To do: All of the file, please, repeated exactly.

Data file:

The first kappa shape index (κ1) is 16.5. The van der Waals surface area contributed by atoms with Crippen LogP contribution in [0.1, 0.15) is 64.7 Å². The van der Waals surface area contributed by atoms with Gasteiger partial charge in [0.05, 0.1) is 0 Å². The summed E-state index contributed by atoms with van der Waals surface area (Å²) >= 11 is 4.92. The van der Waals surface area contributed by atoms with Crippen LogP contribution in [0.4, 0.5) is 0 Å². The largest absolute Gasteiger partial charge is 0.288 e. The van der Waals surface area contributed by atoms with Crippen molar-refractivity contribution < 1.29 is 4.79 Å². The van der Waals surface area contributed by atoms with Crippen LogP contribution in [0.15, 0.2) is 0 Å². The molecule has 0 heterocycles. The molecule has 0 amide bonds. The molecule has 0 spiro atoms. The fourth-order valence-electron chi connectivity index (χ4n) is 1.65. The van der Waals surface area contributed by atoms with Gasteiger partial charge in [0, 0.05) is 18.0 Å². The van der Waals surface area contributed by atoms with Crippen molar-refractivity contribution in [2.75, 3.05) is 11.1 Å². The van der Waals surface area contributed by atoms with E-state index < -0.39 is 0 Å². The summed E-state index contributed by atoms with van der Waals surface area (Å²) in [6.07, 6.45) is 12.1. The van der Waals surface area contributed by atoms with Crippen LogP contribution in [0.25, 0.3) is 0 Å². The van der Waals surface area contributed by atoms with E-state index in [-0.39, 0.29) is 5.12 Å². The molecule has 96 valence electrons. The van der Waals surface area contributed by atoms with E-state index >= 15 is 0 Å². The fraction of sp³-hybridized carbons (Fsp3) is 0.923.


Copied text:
The first kappa shape index (κ1) is 16.5. The van der Waals surface area contributed by atoms with Crippen LogP contribution in [0.1, 0.15) is 64.7 Å². The van der Waals surface area contributed by atoms with Gasteiger partial charge in [0.05, 0.1) is 0 Å². The summed E-state index contributed by atoms with van der Waals surface area (Å²) >= 11 is 4.92. The van der Waals surface area contributed by atoms with Crippen LogP contribution in [0.4, 0.5) is 0 Å². The largest absolute Gasteiger partial charge is 0.288 e. The van der Waals surface area contributed by atoms with Crippen molar-refractivity contribution < 1.29 is 4.79 Å². The van der Waals surface area contributed by atoms with Crippen LogP contribution in [0.15, 0.2) is 0 Å². The molecule has 0 heterocycles. The molecule has 0 amide bonds. The molecule has 0 spiro atoms. The fourth-order valence-electron chi connectivity index (χ4n) is 1.65. The van der Waals surface area contributed by atoms with Gasteiger partial charge in [0, 0.05) is 18.0 Å². The van der Waals surface area contributed by atoms with Crippen molar-refractivity contribution in [2.75, 3.05) is 11.1 Å². The van der Waals surface area contributed by atoms with E-state index < -0.39 is 0 Å². The summed E-state index contributed by atoms with van der Waals surface area (Å²) in [6.07, 6.45) is 12.1. The van der Waals surface area contributed by atoms with Crippen LogP contribution in [0.25, 0.3) is 0 Å². The van der Waals surface area contributed by atoms with E-state index in [-0.39, 0.29) is 5.12 Å². The molecule has 96 valence electrons. The van der Waals surface area contributed by atoms with E-state index >= 15 is 0 Å². The fraction of sp³-hybridized carbons (Fsp3) is 0.923.